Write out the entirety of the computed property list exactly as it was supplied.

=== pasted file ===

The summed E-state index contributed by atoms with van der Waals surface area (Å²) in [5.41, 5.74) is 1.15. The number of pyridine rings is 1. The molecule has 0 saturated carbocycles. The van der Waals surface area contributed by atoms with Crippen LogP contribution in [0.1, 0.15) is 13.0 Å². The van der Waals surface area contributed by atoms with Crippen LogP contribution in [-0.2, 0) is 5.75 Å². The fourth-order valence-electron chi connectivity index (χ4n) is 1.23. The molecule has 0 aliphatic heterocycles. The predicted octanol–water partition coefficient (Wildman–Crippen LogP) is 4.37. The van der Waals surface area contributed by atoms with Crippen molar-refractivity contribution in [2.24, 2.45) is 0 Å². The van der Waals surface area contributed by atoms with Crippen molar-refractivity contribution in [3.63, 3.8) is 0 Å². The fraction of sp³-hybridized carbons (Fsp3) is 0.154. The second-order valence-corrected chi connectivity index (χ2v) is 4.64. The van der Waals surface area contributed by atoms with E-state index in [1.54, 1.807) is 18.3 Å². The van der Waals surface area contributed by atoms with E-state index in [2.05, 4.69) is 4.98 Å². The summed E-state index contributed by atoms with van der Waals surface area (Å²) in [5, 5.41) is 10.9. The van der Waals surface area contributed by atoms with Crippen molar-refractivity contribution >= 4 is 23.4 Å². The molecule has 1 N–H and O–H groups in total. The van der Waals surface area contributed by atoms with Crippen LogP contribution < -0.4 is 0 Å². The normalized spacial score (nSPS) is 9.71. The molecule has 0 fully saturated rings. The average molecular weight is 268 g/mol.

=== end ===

The summed E-state index contributed by atoms with van der Waals surface area (Å²) in [5.41, 5.74) is 1.15. The number of pyridine rings is 1. The molecule has 0 saturated carbocycles. The van der Waals surface area contributed by atoms with Crippen LogP contribution in [0.1, 0.15) is 13.0 Å². The van der Waals surface area contributed by atoms with Crippen LogP contribution in [-0.2, 0) is 5.75 Å². The fourth-order valence-electron chi connectivity index (χ4n) is 1.23. The molecule has 0 aliphatic heterocycles. The predicted octanol–water partition coefficient (Wildman–Crippen LogP) is 4.37. The van der Waals surface area contributed by atoms with Crippen molar-refractivity contribution in [2.24, 2.45) is 0 Å². The van der Waals surface area contributed by atoms with Crippen molar-refractivity contribution in [3.63, 3.8) is 0 Å². The fraction of sp³-hybridized carbons (Fsp3) is 0.154. The second-order valence-corrected chi connectivity index (χ2v) is 4.64. The van der Waals surface area contributed by atoms with E-state index in [1.54, 1.807) is 18.3 Å². The van der Waals surface area contributed by atoms with E-state index in [2.05, 4.69) is 4.98 Å². The summed E-state index contributed by atoms with van der Waals surface area (Å²) in [5, 5.41) is 10.9. The van der Waals surface area contributed by atoms with Crippen molar-refractivity contribution >= 4 is 23.4 Å². The molecule has 1 N–H and O–H groups in total. The van der Waals surface area contributed by atoms with Crippen LogP contribution < -0.4 is 0 Å². The normalized spacial score (nSPS) is 9.71. The molecule has 0 fully saturated rings. The average molecular weight is 268 g/mol.